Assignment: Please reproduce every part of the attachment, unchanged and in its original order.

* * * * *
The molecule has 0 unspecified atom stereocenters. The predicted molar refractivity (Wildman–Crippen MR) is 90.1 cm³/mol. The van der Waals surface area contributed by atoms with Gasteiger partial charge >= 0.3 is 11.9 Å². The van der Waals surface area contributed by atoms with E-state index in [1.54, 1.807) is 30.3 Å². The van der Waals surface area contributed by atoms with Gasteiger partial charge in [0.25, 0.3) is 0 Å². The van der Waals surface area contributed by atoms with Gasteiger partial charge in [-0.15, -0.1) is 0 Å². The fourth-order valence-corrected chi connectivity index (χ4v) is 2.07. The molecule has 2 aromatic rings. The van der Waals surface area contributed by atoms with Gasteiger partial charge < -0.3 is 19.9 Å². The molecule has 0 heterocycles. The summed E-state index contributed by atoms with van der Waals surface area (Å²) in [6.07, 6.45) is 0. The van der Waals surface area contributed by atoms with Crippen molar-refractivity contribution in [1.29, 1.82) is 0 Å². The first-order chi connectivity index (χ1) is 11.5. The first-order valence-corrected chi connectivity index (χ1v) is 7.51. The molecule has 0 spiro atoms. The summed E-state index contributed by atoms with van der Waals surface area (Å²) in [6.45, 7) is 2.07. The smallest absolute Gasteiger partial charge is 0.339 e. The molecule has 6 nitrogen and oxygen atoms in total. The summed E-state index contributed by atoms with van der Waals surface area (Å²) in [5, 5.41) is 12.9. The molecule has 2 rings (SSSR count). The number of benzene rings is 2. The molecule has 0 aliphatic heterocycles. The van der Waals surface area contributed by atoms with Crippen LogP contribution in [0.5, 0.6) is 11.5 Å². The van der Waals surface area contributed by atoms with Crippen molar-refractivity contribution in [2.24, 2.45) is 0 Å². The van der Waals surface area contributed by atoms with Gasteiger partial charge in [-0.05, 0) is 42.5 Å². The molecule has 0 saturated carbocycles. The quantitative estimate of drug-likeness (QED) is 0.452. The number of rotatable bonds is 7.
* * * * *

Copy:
The molecule has 0 unspecified atom stereocenters. The predicted molar refractivity (Wildman–Crippen MR) is 90.1 cm³/mol. The van der Waals surface area contributed by atoms with Gasteiger partial charge >= 0.3 is 11.9 Å². The van der Waals surface area contributed by atoms with E-state index in [1.54, 1.807) is 30.3 Å². The van der Waals surface area contributed by atoms with Gasteiger partial charge in [0.25, 0.3) is 0 Å². The van der Waals surface area contributed by atoms with Gasteiger partial charge in [-0.15, -0.1) is 0 Å². The fourth-order valence-corrected chi connectivity index (χ4v) is 2.07. The molecule has 2 aromatic rings. The van der Waals surface area contributed by atoms with Gasteiger partial charge < -0.3 is 19.9 Å². The molecule has 0 heterocycles. The summed E-state index contributed by atoms with van der Waals surface area (Å²) in [6.07, 6.45) is 0. The van der Waals surface area contributed by atoms with Crippen molar-refractivity contribution in [1.29, 1.82) is 0 Å². The first-order chi connectivity index (χ1) is 11.5. The first-order valence-corrected chi connectivity index (χ1v) is 7.51. The molecule has 0 spiro atoms. The summed E-state index contributed by atoms with van der Waals surface area (Å²) in [6.45, 7) is 2.07. The smallest absolute Gasteiger partial charge is 0.339 e. The molecule has 6 nitrogen and oxygen atoms in total. The summed E-state index contributed by atoms with van der Waals surface area (Å²) in [5, 5.41) is 12.9. The molecule has 2 rings (SSSR count). The number of benzene rings is 2. The molecule has 0 aliphatic heterocycles. The van der Waals surface area contributed by atoms with Crippen LogP contribution in [0.5, 0.6) is 11.5 Å². The van der Waals surface area contributed by atoms with Crippen molar-refractivity contribution in [2.24, 2.45) is 0 Å². The van der Waals surface area contributed by atoms with Gasteiger partial charge in [-0.05, 0) is 42.5 Å². The molecule has 0 saturated carbocycles. The quantitative estimate of drug-likeness (QED) is 0.452. The number of rotatable bonds is 7.